No, it’s not the centuries-old architecture, the majestic countryside, the fabulous art, the sonorous Italian language or the easy access to copious amounts of exceedingly good gelato. Believe me, after a while you get used to living the good life in Italy and start accepting as normal the fact that the building in front of you was designed by the most influential architect in the Western World or that any small cafe serves proper thick hot chocolate which would be a rare delicacy anywhere else in the world.
Yes, I have been spoiled! I admit it myself.
At the same time there are some things which will never cease to amaze me. They are tiny in the big picture of what Italy really is in terms of art, traditions, culture and amazing food, yet, they have the uncanny ability to always surprise me, make me laugh or even squirm with fright or embarassment. Sometimes, they even give me a moment of utter ‘Only in Italy!’ disbelief.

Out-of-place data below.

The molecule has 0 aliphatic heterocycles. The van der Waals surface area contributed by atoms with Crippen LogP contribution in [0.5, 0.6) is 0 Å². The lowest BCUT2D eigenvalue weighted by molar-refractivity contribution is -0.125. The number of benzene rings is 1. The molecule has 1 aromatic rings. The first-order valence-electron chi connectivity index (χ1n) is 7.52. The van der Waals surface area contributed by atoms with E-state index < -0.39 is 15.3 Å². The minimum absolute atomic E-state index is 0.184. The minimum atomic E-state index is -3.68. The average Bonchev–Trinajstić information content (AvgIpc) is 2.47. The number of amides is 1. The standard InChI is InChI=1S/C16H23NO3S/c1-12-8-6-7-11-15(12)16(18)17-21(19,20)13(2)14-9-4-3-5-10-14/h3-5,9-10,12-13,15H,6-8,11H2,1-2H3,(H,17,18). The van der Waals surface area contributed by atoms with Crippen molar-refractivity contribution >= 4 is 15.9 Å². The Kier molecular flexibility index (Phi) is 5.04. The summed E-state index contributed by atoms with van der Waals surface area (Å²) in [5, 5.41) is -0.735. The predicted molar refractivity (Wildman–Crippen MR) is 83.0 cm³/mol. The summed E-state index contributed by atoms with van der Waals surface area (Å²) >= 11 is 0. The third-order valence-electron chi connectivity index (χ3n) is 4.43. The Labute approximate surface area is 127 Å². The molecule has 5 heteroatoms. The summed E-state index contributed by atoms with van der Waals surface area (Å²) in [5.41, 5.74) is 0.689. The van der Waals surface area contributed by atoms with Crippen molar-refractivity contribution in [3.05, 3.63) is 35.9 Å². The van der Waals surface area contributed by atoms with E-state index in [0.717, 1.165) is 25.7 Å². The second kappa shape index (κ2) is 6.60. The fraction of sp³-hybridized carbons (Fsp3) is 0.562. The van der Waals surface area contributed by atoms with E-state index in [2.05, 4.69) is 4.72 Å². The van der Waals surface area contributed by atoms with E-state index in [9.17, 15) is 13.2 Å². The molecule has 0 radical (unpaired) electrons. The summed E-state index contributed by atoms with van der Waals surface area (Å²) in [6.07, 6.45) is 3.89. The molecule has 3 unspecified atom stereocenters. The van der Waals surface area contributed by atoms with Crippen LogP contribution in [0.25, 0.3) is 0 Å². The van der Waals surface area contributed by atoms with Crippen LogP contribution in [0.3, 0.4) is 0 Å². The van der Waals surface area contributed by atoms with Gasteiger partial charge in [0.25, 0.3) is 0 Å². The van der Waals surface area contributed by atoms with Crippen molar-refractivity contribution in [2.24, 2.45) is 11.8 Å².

So, today I want to tell you about them.
Now, coffee is loved all over the world. Honestly, it is one of the most successful products ever and has managed to become an indispensable part of our everyday life. Yet, for all the chain coffee shops out there serving fancy coffee-based drinks flavoured with syrups, diluted with pints of milk and spiced with what-not (pumpkin chai latte, anyone?) Italy is still unsurpassed in its approach to and preparation of a good honest cup of coffee as it should be.
A cup of Italian espresso, for example, is strong, aromatic and it gives you a real kick and zest for life. Yes, even the decaffeinated version, which, in my experience, is more powerful than any double espresso that I have had outside of Italy.
Coffee in Italy, customarily, is never ordered to go. I am yet to see people on their morning commute clutching large paper cups desperately suckling from them. Instead, the locals walk into one of the many bars dotted around towns and cities in Italy, order a quick espresso at the counter and with an abrupt movement of their wrist lift the small espresso cup to their lips, drink it all in two-three sips and off they go.
Cups in which coffee is served are also much smaller than the ones used in England, for example. A cappuccino cup in Italy seems to contain about one quarter to one third of the quantity of liquid filling a cappuccino mug in a London chain coffee shop.
Coffee is also widely used to flavour Italian desserts – from tiramisu to cremino – and you can easily find coffee-flavoured yogurt in any supermarket here.